Did people pay for school in ancient Rome?

Yes they people paid for education. Ancient Rome did not have a formal system of education. Children of humble background went to school until the age of 10-11. Teachers set up their own classes for a fee. They held the classes where they could, including in the back of shops, separated from the rest of the shop by just a curtain, and in the street. Elementary classes were run by a teacher called litterator. Children learnt to read and write and basic maths.Children of humble background received only a basic education.

The children with with wealthier parents went through up to three stages of education, and the children of very rich people had private tuition at home.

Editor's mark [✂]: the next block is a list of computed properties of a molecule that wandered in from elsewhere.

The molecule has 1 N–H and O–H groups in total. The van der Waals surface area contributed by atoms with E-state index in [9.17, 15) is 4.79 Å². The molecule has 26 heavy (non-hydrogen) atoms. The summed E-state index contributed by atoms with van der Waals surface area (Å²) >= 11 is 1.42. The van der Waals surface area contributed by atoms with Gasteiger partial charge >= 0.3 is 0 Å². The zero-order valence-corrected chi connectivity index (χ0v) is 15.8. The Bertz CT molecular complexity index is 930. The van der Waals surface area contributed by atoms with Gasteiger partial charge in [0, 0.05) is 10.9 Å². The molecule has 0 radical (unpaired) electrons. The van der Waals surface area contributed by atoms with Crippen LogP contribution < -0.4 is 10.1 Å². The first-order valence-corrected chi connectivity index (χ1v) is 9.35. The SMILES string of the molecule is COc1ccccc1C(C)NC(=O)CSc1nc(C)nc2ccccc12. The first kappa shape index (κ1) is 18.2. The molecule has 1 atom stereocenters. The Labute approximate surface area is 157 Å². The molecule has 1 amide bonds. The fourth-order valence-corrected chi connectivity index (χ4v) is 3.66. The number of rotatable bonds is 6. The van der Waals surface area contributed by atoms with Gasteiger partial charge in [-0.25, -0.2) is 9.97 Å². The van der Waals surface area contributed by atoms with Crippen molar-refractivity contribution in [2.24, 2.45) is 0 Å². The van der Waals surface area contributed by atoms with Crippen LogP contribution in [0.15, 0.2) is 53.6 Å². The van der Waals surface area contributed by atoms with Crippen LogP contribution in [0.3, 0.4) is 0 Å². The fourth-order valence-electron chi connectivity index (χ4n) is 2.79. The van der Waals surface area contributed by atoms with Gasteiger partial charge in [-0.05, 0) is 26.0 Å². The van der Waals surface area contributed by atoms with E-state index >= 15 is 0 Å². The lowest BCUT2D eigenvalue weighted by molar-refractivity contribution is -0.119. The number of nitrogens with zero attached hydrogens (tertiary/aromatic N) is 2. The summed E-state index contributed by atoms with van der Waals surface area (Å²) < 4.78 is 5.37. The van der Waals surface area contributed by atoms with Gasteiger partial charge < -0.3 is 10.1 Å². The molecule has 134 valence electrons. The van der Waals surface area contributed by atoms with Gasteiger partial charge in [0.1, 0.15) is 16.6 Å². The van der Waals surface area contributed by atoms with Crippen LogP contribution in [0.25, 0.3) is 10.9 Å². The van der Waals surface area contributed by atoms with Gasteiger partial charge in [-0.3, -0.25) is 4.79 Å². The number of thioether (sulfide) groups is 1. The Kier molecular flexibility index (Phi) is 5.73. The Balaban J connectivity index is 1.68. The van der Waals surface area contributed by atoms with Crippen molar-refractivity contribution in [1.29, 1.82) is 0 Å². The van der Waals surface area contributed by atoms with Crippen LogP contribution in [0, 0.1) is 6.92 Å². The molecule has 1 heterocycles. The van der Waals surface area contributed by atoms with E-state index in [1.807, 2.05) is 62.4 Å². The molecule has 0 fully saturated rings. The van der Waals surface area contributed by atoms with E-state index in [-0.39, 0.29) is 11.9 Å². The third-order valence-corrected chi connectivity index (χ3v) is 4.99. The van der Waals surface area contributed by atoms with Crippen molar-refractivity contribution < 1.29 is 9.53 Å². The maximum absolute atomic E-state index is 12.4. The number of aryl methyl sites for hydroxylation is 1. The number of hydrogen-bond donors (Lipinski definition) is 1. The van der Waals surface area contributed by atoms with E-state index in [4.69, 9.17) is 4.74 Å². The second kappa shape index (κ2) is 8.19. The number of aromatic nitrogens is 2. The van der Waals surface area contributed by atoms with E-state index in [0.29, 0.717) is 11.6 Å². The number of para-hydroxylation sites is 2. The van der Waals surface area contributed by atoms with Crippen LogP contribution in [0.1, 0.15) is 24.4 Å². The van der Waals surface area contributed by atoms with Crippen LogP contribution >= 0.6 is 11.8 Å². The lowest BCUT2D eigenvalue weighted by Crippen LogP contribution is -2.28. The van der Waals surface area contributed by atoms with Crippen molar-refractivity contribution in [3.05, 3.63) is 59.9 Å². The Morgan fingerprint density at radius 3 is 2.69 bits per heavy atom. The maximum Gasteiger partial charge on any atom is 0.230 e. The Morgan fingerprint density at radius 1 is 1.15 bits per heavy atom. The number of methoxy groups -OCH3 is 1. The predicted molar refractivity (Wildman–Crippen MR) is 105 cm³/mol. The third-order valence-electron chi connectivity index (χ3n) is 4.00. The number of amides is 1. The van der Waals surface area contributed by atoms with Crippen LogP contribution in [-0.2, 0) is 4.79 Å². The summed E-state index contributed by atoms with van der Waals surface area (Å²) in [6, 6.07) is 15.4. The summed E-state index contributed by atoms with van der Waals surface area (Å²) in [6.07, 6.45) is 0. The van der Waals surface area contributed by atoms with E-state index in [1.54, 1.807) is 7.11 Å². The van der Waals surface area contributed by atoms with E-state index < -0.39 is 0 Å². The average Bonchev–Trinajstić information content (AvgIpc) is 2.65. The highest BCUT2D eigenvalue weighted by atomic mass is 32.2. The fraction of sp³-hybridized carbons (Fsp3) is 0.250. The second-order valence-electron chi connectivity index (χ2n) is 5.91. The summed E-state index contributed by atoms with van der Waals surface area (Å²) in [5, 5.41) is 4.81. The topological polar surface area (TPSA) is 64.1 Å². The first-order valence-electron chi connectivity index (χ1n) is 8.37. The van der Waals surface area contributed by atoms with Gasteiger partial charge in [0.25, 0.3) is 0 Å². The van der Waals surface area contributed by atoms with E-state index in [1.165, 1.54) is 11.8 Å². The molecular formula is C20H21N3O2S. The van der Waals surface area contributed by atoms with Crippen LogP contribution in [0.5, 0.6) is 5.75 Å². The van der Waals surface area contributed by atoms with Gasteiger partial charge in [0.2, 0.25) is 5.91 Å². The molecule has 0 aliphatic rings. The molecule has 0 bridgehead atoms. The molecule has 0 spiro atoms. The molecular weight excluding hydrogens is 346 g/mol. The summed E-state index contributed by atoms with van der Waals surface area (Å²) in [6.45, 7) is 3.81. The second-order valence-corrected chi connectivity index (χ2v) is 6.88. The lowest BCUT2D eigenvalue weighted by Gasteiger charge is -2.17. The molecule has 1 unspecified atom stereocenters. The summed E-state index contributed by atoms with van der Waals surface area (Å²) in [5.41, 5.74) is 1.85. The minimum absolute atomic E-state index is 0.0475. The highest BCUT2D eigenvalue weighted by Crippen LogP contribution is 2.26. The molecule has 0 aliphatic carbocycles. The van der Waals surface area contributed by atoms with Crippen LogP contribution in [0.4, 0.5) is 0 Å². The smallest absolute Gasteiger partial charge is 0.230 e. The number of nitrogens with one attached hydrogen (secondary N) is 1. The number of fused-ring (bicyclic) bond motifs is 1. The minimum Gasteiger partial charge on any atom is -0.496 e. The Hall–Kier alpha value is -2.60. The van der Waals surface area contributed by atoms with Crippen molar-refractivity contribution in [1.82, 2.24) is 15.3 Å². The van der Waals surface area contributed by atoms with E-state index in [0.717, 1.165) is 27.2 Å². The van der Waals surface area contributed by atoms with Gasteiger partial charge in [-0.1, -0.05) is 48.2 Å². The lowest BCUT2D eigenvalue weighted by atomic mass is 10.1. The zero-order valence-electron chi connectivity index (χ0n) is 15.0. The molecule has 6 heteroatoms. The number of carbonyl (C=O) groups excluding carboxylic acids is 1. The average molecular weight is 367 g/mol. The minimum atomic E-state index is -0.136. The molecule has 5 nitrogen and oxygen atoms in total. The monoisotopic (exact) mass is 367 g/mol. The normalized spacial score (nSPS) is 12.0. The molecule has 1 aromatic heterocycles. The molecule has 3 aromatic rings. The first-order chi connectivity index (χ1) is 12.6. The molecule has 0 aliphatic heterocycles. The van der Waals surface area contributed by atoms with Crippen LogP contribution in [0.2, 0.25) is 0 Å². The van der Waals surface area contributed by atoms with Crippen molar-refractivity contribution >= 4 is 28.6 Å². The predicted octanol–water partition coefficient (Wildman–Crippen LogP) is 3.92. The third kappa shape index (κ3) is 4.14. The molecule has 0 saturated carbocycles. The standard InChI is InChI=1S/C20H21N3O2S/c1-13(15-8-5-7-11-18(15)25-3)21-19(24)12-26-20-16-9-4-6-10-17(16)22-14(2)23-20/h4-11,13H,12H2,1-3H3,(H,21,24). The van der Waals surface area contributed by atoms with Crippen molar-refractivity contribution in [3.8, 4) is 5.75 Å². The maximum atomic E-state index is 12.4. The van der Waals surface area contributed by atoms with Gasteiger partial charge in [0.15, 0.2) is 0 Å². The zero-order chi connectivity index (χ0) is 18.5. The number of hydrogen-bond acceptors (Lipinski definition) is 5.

Children of people who could afford it went to better classes and continued on to the classes run by the grammaticus from the age of 9 to 12 until the age of 14-15. They improved their writing, learnt oration, expressive poetic reading and poetic analysis. Pupils were expected to have some knowledge of spoken and written Greek and classes were bilingual.

A small number of children went on to study with the rhetor. They studied rhetoric.

If you wanted to study further, you went to Greece to study philosophy.